- Web Master
- September 27, 2023
In what could be good news for the resistance movement and Myanmar’s National Unity Government (NUG), there appears to be shimmering tensions between Islamabad and Naypyitaw over the supply of a set of newly acquired JF-17s fighter planes.
Military junta leader Min Aung Hlaing is said to have
expressed his displeasure to none other than Pakistan’s Prime Minister Shehbaz
Sharif and military chief, General Asim Munir as the aircrafts - JF-17 Thunder,
a multi-role combat aircraft – which Pakistan has supplied to Myanmar between
2019 and 2021 have all been declared “unfit for operations.”
The newly acquired JF-17 Thunder, a multi-role combat aircraft from Pakistan had to be grounded owing to malfunctioning of the planes. The newly delivered planes are part of a deal which the Burmese military junta signed in 2016 to purchase JF-17 produced jointly by Pakistan Aeronautical Complex and Chengdu Aircraft Industries Corporation of China.
But soon after the delivery of the aircrafts the Burmese Air
Force were forced to ground the planes as malfunctions and structural flaws
were detected. A similar problem resulted with the new acquired fleets in 2022. There are a total of 11 JF-17 fighter jets but none are
currently operational due to technical glitches.
Now after a couple of futile attempts by Pakistani engineers who made a secret visit to Myanmar in September 2022 to fix the problems, the military junta is fuming and if what sources say is to be believed, it has sent out “a stern message” to Islamabad to answer for the mess.
While at the same time it has been egging Beijing to
intervene. A recent visit by the Myanmar’s Chinese envoy to Naypyitaw is said
to have carried a message from the CCP’s top leadership to Gen Min Aung Hlaing.
According to sources, Pakistan is trying hard to renegotiate the deal with newer versions of the JF-17s. In all likelihood these new variants are will be developed by the same combination of Pakistan Aeronautical Complex and Chengdu Aircraft Industries Corporation of China.
However, so far there is little information on whether the renegotiated deal has been accepted by the military junta leadership. Informed sources say that the military junta is very upset as the
non-utility of the aircrafts has hampered most of its plans of beefing up its airpower to carry out targeted strikes on Myanmar’s resistance groups which are fighting under the banner of the People’s Defence Force (PDF) an armed wing of the NUG.
Following the news of the crisis arising out of the malfunctioning of the JF-17s, Pakistan’s efforts to sell similar aircrafts to other countries, especially Latin American countries has hit a roadblock.
Now with the military junta in Myanmar refusing to get into any new talks on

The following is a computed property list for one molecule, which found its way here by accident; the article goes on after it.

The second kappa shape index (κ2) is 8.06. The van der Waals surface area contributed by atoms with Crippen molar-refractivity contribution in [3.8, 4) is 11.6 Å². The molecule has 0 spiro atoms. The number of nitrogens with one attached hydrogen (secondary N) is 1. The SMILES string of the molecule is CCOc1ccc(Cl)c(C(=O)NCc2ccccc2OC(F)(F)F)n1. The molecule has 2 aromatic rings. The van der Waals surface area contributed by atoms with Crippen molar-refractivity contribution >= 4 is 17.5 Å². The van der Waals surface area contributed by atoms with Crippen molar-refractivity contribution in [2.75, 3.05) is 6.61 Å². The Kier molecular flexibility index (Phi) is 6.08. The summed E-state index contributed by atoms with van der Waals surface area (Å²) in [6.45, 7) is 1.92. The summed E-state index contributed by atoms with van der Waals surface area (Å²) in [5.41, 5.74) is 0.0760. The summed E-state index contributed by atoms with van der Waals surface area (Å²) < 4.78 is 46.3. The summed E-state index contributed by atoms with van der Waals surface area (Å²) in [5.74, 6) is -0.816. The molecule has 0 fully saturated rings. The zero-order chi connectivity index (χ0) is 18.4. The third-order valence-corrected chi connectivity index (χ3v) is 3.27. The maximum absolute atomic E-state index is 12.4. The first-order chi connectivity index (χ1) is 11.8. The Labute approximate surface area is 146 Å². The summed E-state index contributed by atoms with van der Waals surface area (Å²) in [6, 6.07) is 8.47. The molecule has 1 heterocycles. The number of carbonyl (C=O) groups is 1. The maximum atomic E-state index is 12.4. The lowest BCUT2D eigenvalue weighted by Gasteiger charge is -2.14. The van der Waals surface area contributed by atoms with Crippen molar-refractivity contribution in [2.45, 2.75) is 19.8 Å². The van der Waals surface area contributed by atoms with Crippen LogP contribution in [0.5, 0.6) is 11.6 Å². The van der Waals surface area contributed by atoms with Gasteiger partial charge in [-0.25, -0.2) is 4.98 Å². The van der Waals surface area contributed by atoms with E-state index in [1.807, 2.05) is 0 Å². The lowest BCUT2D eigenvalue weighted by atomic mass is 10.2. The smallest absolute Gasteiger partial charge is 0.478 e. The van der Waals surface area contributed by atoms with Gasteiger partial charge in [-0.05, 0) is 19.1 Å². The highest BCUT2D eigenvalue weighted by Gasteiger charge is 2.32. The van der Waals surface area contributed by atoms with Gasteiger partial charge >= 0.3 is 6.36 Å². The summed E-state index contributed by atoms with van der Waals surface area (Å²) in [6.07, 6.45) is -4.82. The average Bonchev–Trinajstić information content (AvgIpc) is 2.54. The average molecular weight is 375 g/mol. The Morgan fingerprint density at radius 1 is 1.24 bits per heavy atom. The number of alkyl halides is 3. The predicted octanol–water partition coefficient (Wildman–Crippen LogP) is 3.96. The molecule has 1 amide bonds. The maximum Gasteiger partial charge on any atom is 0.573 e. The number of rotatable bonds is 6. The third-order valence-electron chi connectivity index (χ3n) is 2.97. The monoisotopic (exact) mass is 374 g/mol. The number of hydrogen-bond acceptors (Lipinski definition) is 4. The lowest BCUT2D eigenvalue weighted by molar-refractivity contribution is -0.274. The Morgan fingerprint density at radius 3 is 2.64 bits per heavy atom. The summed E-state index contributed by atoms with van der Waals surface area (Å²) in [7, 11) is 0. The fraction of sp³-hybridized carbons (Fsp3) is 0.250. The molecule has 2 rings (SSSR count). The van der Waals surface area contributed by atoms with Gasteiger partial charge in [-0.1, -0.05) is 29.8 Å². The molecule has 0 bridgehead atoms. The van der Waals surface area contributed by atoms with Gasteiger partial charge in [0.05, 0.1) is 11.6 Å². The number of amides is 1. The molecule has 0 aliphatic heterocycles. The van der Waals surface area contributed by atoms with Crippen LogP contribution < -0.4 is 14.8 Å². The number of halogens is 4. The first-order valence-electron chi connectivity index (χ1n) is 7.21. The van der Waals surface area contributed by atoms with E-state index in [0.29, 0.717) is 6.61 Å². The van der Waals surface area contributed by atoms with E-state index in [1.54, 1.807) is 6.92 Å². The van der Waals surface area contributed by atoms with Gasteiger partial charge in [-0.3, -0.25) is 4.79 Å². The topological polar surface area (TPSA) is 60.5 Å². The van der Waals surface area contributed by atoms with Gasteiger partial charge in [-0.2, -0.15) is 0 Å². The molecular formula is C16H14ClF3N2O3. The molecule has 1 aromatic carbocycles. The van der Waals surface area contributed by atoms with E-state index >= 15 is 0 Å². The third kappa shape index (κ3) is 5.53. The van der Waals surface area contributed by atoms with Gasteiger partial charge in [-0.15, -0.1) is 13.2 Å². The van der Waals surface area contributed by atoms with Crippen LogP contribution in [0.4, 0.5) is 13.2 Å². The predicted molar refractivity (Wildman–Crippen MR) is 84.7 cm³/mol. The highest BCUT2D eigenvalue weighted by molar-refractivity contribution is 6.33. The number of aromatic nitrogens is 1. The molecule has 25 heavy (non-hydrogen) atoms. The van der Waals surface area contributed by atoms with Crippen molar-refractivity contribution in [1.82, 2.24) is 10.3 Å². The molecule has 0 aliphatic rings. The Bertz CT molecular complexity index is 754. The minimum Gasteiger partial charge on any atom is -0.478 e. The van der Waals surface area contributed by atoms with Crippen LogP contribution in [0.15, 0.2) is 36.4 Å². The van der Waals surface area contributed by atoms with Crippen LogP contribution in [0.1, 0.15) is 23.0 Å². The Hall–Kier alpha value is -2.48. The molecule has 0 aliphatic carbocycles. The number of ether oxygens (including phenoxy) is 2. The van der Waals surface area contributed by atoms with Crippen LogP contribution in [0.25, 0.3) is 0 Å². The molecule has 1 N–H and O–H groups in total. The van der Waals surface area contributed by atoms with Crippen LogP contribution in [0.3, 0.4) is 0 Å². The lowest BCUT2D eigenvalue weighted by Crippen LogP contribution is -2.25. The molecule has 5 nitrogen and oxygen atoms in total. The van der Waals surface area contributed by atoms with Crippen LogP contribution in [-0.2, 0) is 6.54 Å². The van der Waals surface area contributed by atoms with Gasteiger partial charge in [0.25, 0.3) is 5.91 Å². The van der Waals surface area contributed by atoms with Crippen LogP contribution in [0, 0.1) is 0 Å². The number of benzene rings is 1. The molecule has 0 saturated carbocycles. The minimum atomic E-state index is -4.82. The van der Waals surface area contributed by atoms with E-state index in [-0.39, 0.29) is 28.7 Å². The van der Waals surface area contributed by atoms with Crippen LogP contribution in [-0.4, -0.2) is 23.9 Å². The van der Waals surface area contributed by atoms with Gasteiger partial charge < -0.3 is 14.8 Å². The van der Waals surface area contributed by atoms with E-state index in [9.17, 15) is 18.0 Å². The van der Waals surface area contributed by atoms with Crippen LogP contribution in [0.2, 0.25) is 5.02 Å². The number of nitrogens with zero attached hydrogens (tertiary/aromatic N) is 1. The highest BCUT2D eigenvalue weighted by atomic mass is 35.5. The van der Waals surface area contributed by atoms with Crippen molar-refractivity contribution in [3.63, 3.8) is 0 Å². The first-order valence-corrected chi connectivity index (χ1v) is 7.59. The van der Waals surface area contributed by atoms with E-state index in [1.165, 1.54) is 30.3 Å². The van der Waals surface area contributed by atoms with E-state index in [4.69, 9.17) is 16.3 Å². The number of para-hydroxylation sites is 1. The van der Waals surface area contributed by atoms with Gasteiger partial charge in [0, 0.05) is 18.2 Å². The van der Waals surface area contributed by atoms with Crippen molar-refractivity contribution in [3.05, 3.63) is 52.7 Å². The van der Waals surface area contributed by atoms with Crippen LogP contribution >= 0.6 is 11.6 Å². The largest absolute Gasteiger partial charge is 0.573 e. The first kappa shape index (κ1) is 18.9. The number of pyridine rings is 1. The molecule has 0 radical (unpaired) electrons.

procuring aircrafts from Pakistan, other countries too have been reluctant to
engage with Pakistan.
Besides the experience in Myanmar, the JF-17s has had a poor run in Nigeria as well. The Nigerian Airforce (NAF) had inducted 15 F-7 NI fighter aircraft in 2009. By 2018, six out of the 15 jets had crashed.
The remaining nine were rendered unserviceable. Five of these sent to China for
heavy maintenance and upgrades which were received back by NAF in 2022. However
soon after on July 2023, a FT-7 NI trainer aircraft supplied by China crashed.
Argentina is amongst the few countries which has refused to buy the JF -17s from China and Pakistan.
JF-17s utility and maintenance costs, and what it means
In fact, Myanmar was the first country to purchase the Pakistan and China combined JF-17 Thunder, aircraft in 2015. These aircrafts which rely on the Russian Klimov RD 93 aeroengine and western avionics and set up on a China-made airframe has huge operations and maintenance costs as compared to a modern weapon system.
According to international aeronautics experts, even after repairs the JF-17s would be “difficult to use” with proper technical know how at an operations level. This would mean that the Myanmar Air Force requires the expertise to be able to attend to the technical issues as and when it arises. The military junta has made plans to send its technicians to Islamabad to train on upgrades and maintenance, but that effort is on hold.
Experts also point to some crucial features of the JF-17s which they say is the China-made KLJ-7 Al radar. A vital component which is the beyond-visual-range (BVR) missile or airborne interception radar is also missing. According to one such expert this impacts the accuracy levels and as a result is not effective. Besides this “there are several other problems” even the body of the aircraft which is not made to withstand gravitational force and strong winds.
The Myanmar junta has been largely dependent on the strength of its aerial power with air strikes by the Myanmar Air Force on ethnic armed revolutionary organizations and civilians. It has been in talks with China and Pakistan to help it to build its air-to-surface missile capabilities using the JF-17s. But that process has not been easy for the military junta even after spending billions of dollars.
What needs to be highlighted is that China itself has not included a single JF-17s in its inventory till date.
Note: From a writer in northeast India
Photo by Defensemirror.com